2020: Year for new abortion law
New year! New Resolutions! New Knowledge! The New Year is a time of new beginnings and a fresh start. We ask you and even those in authority to seriously reflect on the following issues about our sexual health.
We need to learn from progressive nations about the benefits of comprehensive sexuality education. It is a form of education, which plays a crucial role in preparing the youth for a safe, productive, fulfilling life in a world where HIV and Aids, sexually transmitted infections (STIs), unintended pregnancies, gender-based violence and gender inequality.
Unfortunately, despite known benefits sexuality education, some have reservations without it. As WHO emphasises when young people are empowered with necessary information about their bodies and reproductive health, they make more responsible choices, including such as delaying sexual activity or using protection if they are sexually active.
So long as our country denies youth sexuality education, we will continue to grapple with teen pregnancies, early marriages, high rates of STIs and HIV among the youth.
We appeal to the government to include Comprehensive Sexuality Education as part of Life Skills currently being taught in secondary schools.
Without sexuality education, youths will not even appreciate the benefits of abstinence.
Sexual abstinence means refraining from all forms of sexual activity and genital contact such as vaginal, oral, or anal sex. Abstinence is the only 100 percent an effective way to protect against pregnancy and sexually transmitted infections such as HIV and AIDS, syphilis and gonorrhoea.
We urge parents, school authorities, charities, chiefs and religious leaders to promote abstinence among the youth.
For those who still have uncontrollable sexual drives, but do not want their sexual encounters to end up in pregnancies, contraceptives use is the way to go.
The commonly available contraceptive is the condom. The condoms are the best barrier method available for the protection against STIs and pregnancies.
Several contraceptives are also available such as:
- Long-acting reversible contraception eg the implant or intra uterine device (IUD)
- Hormonal contraception eg the pill or the Depo Provera injection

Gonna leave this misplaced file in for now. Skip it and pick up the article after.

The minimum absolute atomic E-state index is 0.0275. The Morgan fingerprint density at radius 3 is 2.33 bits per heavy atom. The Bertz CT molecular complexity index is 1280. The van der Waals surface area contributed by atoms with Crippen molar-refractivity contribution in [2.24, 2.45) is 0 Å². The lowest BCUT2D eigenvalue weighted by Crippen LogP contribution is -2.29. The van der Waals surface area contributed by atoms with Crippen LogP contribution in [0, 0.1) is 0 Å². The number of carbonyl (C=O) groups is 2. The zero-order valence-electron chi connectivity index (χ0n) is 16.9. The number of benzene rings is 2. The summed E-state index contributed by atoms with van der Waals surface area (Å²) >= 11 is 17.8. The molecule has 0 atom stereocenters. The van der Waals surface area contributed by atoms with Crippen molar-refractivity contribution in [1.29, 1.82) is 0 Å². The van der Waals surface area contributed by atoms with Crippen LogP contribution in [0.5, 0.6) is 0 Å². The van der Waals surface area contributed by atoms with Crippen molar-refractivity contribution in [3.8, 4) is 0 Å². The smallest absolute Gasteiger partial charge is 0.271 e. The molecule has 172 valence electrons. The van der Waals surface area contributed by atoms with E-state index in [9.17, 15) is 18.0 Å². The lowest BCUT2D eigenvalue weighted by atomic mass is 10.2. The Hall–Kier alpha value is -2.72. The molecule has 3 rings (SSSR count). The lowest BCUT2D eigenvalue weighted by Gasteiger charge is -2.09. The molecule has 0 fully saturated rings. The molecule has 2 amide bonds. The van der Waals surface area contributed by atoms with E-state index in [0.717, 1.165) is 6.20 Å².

- Emergency contraception
- Natural family planning or fertility awareness
- Permanent contraception eg vasectomy and tubal ligation.
We urge the government and all relevant stakeholders to ensure that contraceptives are available to all those who need them.
We are living in an unpredictable world where bad things happen to good people.
A schoolgirl may be following all the principles of abstinence to the letter, but unfortunately, she gets brutally raped and ends up becoming pregnant. What should the school girl who gets pregnant after brutal rape do?
The girl should rush to the hospital to get emergency contraceptives within three days of the sexual assault. Emergency contraception is a safe way to prevent pregnancy after unprotected sex.
Apart from emergency contraceptive, the hospital will offer her PrEP or Pre-exposure prophylaxis. PrEP is the medicine that people who are at risk for HIV take to prevent contracting the virus. An HIV negative person can avoid contracting the virus from HIV positive person if he or she takes PrER correctly.
But being in Malawi, a nation where the government is dilly-dallying in offering sexuality education, the raped school girl may be ignorant of availability of PrEP and emergency pills. The sexual assault may end up in unwanted pregnancy.
As we mull over this, we should remember that our government has signed many international treaties on reproductive health. In many agreements, the Malawi government has pledged to offer “protection of women from cruel, inhuman and degrading treatment.” The government has committed to ensuring that “those who become pregnant as the result of coerced or forced sexual acts such as rape, incest and defilement can lawfully access safe abortion services.”
Sadly, some rape survivors struggle to access safe abortions in hospitals because most doctors and clinicians mistakenly believe abortion in Malawi is illegal. The fact is: “Abortion in Malawi is legal but only restricted.”
The proposed Termination of Pregnancy (ToP) Bill makes it clear that victims of rape, defilement and incest should have access to safe abortions if they make that decision.
We urge the Cabinet and the National Assembly to enact ToP Bill this year.
Post Abortion Care
In typical rural areas, when women have unwanted pregnancies, they seek assistance from herbalists resulting in complications.
A study by University of Malawi’s College of Medicine and Guttmacher Institute reveals that out of the estimated 141,000 abortions performed in Malawi in 2015, approximately 60 percent resulted in complications that required medical treatment in a health facility.
We want to remind you that every government hospital provides post-abortion care. The vision of Malawi’s National Post-abortion Care Strategy is bold. “No woman should suffer or die from complications of abortion in Malawi.”
With the government’s declaration of “no woman should suffer or die from complications of abortion in Malawi,” we ask the government to sensitise the masses about the availability of contraceptives, PrEP, restricted safe abortion services and post-abortion care.
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